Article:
By Jaqi Christopher, DNR Forest Invasive Plant Specialist, Rhinelander, Jacquelyn.firstname.lastname@example.org
When cleaning up your garden this fall, be sure to dispose of yard waste properly. Not only is dumping on public lands illegal, but it is harmful to the environment.
Natural materials like plants, branches and soil from your yard may seem harmless to dump in the woods since they are already found there, but this can be a pathway for invasive plants. Invasive and non-native plants can sometimes resprout, allowing them to establish in new areas. Seeds and invasive earthworms can be transferred in garden debris, as well.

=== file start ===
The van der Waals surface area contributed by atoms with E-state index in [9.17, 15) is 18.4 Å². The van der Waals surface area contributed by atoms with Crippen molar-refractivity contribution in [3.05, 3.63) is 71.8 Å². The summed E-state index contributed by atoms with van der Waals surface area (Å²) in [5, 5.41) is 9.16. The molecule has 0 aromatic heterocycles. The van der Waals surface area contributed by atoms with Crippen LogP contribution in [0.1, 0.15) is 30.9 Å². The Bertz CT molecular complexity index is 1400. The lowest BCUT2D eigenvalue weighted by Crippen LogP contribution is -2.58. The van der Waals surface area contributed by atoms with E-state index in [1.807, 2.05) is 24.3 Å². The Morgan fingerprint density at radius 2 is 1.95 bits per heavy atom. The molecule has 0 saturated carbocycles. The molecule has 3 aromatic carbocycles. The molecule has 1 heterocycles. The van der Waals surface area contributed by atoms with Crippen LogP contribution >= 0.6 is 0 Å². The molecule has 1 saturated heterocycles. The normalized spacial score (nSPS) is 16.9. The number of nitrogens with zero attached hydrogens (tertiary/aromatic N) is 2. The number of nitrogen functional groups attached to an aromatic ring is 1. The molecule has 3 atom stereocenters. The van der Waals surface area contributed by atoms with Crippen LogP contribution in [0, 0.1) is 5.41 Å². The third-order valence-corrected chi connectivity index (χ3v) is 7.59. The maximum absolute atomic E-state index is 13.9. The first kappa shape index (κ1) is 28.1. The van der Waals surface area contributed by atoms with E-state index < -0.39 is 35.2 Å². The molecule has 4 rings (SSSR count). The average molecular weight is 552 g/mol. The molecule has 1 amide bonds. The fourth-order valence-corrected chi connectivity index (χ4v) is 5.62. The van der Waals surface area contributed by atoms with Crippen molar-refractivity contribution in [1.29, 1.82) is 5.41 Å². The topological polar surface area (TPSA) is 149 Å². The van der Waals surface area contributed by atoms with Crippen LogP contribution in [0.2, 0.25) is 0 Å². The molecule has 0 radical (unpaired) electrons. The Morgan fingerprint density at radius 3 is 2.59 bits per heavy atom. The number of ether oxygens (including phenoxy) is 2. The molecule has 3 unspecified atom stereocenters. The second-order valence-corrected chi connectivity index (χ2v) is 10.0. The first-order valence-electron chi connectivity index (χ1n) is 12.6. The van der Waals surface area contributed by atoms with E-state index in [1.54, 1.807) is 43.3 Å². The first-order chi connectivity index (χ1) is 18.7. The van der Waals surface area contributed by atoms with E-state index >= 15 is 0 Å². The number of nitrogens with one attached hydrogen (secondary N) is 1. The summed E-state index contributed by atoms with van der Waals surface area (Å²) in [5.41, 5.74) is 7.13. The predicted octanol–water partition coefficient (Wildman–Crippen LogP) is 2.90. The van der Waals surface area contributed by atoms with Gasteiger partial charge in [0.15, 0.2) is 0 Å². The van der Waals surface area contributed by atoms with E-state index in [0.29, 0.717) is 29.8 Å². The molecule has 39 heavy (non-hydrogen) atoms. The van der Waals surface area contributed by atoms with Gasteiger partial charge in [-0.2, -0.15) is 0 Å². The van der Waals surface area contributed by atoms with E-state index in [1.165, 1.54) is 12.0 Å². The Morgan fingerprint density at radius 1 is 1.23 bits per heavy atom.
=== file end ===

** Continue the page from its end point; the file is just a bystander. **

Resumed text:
Composting is the preferred method for dealing with garden waste. It is easy to start a small backyard compost in a bin or heap. Also, many municipalities have local yard waste options available.
If you think there are invasive species in your yard waste, do not compost. Most compost piles do not generate enough heat, which destroys the seeds of invasive plants. Burning invasive plants is an option, but landowners must check local burning restrictions and permit requirements before burning yard waste. The DNR recommends placing invasive plants in clear bags labeled “Invasive plants – approved by DNR for landfilling” and disposing of them through your regular trash service.
Do your part to help slow the spread of invasive species this fall, and don’t dump on public land!